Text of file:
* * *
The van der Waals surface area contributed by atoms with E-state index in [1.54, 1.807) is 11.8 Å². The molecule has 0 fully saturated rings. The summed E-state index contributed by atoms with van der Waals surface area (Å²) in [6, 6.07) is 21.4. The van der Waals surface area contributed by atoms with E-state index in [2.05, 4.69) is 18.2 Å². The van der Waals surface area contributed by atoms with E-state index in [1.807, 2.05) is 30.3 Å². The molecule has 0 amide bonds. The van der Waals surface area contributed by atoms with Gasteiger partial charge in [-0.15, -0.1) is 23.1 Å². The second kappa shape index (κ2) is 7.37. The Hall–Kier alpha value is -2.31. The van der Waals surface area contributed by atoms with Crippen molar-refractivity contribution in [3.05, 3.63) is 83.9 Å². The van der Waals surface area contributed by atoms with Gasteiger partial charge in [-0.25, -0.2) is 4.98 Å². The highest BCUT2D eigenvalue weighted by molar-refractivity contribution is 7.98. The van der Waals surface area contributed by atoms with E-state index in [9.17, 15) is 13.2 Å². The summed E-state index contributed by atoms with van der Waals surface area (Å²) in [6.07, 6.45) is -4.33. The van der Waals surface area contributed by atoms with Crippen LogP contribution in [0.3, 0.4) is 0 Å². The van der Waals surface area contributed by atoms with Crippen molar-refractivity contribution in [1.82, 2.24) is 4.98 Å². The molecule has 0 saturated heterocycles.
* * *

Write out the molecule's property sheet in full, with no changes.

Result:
The van der Waals surface area contributed by atoms with E-state index in [1.54, 1.807) is 11.8 Å². The molecule has 0 fully saturated rings. The summed E-state index contributed by atoms with van der Waals surface area (Å²) in [6, 6.07) is 21.4. The van der Waals surface area contributed by atoms with E-state index in [2.05, 4.69) is 18.2 Å². The van der Waals surface area contributed by atoms with E-state index in [1.807, 2.05) is 30.3 Å². The molecule has 0 amide bonds. The van der Waals surface area contributed by atoms with Gasteiger partial charge in [-0.15, -0.1) is 23.1 Å². The second kappa shape index (κ2) is 7.37. The Hall–Kier alpha value is -2.31. The van der Waals surface area contributed by atoms with Crippen molar-refractivity contribution in [3.05, 3.63) is 83.9 Å². The van der Waals surface area contributed by atoms with Gasteiger partial charge in [-0.25, -0.2) is 4.98 Å². The highest BCUT2D eigenvalue weighted by molar-refractivity contribution is 7.98. The van der Waals surface area contributed by atoms with E-state index in [9.17, 15) is 13.2 Å². The summed E-state index contributed by atoms with van der Waals surface area (Å²) in [6.07, 6.45) is -4.33. The van der Waals surface area contributed by atoms with Crippen LogP contribution in [0.3, 0.4) is 0 Å². The van der Waals surface area contributed by atoms with Crippen molar-refractivity contribution in [1.82, 2.24) is 4.98 Å². The molecule has 0 saturated heterocycles.